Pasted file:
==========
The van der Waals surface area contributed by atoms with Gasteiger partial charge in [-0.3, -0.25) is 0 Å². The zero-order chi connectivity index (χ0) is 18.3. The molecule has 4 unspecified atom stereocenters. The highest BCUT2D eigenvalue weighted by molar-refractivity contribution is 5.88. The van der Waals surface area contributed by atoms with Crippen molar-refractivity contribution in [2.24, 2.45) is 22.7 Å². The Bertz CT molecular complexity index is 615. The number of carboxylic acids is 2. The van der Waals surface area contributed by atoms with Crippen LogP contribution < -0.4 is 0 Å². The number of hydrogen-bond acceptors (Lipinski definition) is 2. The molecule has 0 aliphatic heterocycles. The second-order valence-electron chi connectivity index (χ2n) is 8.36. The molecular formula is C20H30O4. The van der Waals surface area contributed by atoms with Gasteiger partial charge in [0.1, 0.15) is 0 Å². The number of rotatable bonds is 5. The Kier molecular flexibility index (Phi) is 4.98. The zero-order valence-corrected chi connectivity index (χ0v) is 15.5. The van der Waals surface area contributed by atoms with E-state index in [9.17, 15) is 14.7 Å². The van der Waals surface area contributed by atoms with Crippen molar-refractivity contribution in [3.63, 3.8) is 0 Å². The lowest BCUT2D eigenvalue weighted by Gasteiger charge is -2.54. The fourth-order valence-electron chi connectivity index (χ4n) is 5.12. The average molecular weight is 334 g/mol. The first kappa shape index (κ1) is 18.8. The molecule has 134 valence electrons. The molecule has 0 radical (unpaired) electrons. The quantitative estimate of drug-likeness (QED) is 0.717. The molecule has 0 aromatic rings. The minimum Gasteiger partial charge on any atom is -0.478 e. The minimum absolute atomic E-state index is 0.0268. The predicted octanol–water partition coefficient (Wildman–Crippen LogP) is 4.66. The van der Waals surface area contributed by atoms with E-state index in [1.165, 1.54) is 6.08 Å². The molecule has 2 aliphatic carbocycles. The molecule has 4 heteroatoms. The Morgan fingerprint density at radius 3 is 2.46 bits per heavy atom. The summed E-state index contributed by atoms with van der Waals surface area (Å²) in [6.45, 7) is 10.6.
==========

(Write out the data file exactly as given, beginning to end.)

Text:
The van der Waals surface area contributed by atoms with Gasteiger partial charge in [-0.3, -0.25) is 0 Å². The zero-order chi connectivity index (χ0) is 18.3. The molecule has 4 unspecified atom stereocenters. The highest BCUT2D eigenvalue weighted by molar-refractivity contribution is 5.88. The van der Waals surface area contributed by atoms with Crippen molar-refractivity contribution in [2.24, 2.45) is 22.7 Å². The Bertz CT molecular complexity index is 615. The number of carboxylic acids is 2. The van der Waals surface area contributed by atoms with Crippen LogP contribution < -0.4 is 0 Å². The number of hydrogen-bond acceptors (Lipinski definition) is 2. The molecule has 0 aliphatic heterocycles. The second-order valence-electron chi connectivity index (χ2n) is 8.36. The molecular formula is C20H30O4. The van der Waals surface area contributed by atoms with Gasteiger partial charge in [0.1, 0.15) is 0 Å². The number of rotatable bonds is 5. The Kier molecular flexibility index (Phi) is 4.98. The zero-order valence-corrected chi connectivity index (χ0v) is 15.5. The van der Waals surface area contributed by atoms with E-state index in [9.17, 15) is 14.7 Å². The van der Waals surface area contributed by atoms with Crippen molar-refractivity contribution in [3.63, 3.8) is 0 Å². The lowest BCUT2D eigenvalue weighted by Gasteiger charge is -2.54. The fourth-order valence-electron chi connectivity index (χ4n) is 5.12. The average molecular weight is 334 g/mol. The first kappa shape index (κ1) is 18.8. The molecule has 134 valence electrons. The molecule has 0 radical (unpaired) electrons. The quantitative estimate of drug-likeness (QED) is 0.717. The molecule has 0 aromatic rings. The minimum Gasteiger partial charge on any atom is -0.478 e. The minimum absolute atomic E-state index is 0.0268. The predicted octanol–water partition coefficient (Wildman–Crippen LogP) is 4.66. The van der Waals surface area contributed by atoms with E-state index in [1.165, 1.54) is 6.08 Å². The molecule has 2 aliphatic carbocycles. The molecule has 4 heteroatoms. The Morgan fingerprint density at radius 3 is 2.46 bits per heavy atom. The summed E-state index contributed by atoms with van der Waals surface area (Å²) in [6.45, 7) is 10.6.